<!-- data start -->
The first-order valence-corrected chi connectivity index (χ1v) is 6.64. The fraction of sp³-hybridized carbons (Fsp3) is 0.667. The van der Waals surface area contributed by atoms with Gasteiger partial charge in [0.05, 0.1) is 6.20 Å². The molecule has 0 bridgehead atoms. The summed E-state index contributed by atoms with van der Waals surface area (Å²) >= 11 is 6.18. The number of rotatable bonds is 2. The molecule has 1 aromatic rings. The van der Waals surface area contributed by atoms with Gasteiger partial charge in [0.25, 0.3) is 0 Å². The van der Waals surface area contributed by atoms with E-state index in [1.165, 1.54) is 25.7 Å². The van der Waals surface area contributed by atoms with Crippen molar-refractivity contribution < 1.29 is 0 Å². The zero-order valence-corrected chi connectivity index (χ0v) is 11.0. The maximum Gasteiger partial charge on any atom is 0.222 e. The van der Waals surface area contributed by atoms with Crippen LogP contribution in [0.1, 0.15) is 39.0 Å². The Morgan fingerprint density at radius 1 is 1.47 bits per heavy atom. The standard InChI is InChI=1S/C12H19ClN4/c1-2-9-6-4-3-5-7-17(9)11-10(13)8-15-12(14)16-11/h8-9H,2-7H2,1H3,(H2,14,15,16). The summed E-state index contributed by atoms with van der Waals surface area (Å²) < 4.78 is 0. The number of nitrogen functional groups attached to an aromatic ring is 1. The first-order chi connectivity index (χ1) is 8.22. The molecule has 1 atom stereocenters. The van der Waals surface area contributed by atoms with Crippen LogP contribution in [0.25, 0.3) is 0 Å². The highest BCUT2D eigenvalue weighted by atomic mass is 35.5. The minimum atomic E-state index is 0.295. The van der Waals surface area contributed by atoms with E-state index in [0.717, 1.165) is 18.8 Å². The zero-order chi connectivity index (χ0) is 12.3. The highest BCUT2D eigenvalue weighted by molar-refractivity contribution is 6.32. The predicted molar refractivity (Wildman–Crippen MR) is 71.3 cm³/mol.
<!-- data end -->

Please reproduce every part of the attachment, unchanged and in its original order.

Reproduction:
The first-order valence-corrected chi connectivity index (χ1v) is 6.64. The fraction of sp³-hybridized carbons (Fsp3) is 0.667. The van der Waals surface area contributed by atoms with Gasteiger partial charge in [0.05, 0.1) is 6.20 Å². The molecule has 0 bridgehead atoms. The summed E-state index contributed by atoms with van der Waals surface area (Å²) >= 11 is 6.18. The number of rotatable bonds is 2. The molecule has 1 aromatic rings. The van der Waals surface area contributed by atoms with Gasteiger partial charge in [0.25, 0.3) is 0 Å². The van der Waals surface area contributed by atoms with E-state index in [1.165, 1.54) is 25.7 Å². The van der Waals surface area contributed by atoms with Crippen molar-refractivity contribution < 1.29 is 0 Å². The zero-order valence-corrected chi connectivity index (χ0v) is 11.0. The maximum Gasteiger partial charge on any atom is 0.222 e. The van der Waals surface area contributed by atoms with Crippen LogP contribution in [0.1, 0.15) is 39.0 Å². The Morgan fingerprint density at radius 1 is 1.47 bits per heavy atom. The standard InChI is InChI=1S/C12H19ClN4/c1-2-9-6-4-3-5-7-17(9)11-10(13)8-15-12(14)16-11/h8-9H,2-7H2,1H3,(H2,14,15,16). The summed E-state index contributed by atoms with van der Waals surface area (Å²) < 4.78 is 0. The number of nitrogen functional groups attached to an aromatic ring is 1. The first-order chi connectivity index (χ1) is 8.22. The molecule has 1 atom stereocenters. The van der Waals surface area contributed by atoms with Crippen LogP contribution in [0.25, 0.3) is 0 Å². The highest BCUT2D eigenvalue weighted by atomic mass is 35.5. The minimum atomic E-state index is 0.295. The van der Waals surface area contributed by atoms with E-state index in [0.717, 1.165) is 18.8 Å². The zero-order chi connectivity index (χ0) is 12.3. The highest BCUT2D eigenvalue weighted by molar-refractivity contribution is 6.32. The predicted molar refractivity (Wildman–Crippen MR) is 71.3 cm³/mol.